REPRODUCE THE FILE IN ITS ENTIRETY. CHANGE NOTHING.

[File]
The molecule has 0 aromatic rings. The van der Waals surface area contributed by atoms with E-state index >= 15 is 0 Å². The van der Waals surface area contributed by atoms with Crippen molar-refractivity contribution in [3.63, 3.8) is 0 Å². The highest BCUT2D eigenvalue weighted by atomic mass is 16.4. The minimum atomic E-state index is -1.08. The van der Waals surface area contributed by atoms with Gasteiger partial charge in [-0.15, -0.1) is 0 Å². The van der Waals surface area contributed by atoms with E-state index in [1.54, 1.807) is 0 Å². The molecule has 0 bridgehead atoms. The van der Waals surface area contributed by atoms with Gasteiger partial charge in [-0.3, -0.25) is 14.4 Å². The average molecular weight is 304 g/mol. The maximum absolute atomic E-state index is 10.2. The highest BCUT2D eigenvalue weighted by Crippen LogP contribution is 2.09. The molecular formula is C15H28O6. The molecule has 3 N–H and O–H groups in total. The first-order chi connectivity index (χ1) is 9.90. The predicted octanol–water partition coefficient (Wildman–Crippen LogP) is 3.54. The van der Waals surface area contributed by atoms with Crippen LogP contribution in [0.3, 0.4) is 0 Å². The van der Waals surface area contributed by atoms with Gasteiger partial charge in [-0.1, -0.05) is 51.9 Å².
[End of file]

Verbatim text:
The molecule has 0 aromatic rings. The van der Waals surface area contributed by atoms with E-state index >= 15 is 0 Å². The van der Waals surface area contributed by atoms with Crippen molar-refractivity contribution in [3.63, 3.8) is 0 Å². The highest BCUT2D eigenvalue weighted by atomic mass is 16.4. The minimum atomic E-state index is -1.08. The van der Waals surface area contributed by atoms with Gasteiger partial charge in [-0.15, -0.1) is 0 Å². The van der Waals surface area contributed by atoms with E-state index in [1.54, 1.807) is 0 Å². The molecule has 0 bridgehead atoms. The van der Waals surface area contributed by atoms with Gasteiger partial charge in [-0.3, -0.25) is 14.4 Å². The average molecular weight is 304 g/mol. The maximum absolute atomic E-state index is 10.2. The highest BCUT2D eigenvalue weighted by Crippen LogP contribution is 2.09. The molecular formula is C15H28O6. The molecule has 3 N–H and O–H groups in total. The first-order chi connectivity index (χ1) is 9.90. The predicted octanol–water partition coefficient (Wildman–Crippen LogP) is 3.54. The van der Waals surface area contributed by atoms with Crippen LogP contribution in [0.3, 0.4) is 0 Å². The van der Waals surface area contributed by atoms with Gasteiger partial charge in [-0.1, -0.05) is 51.9 Å².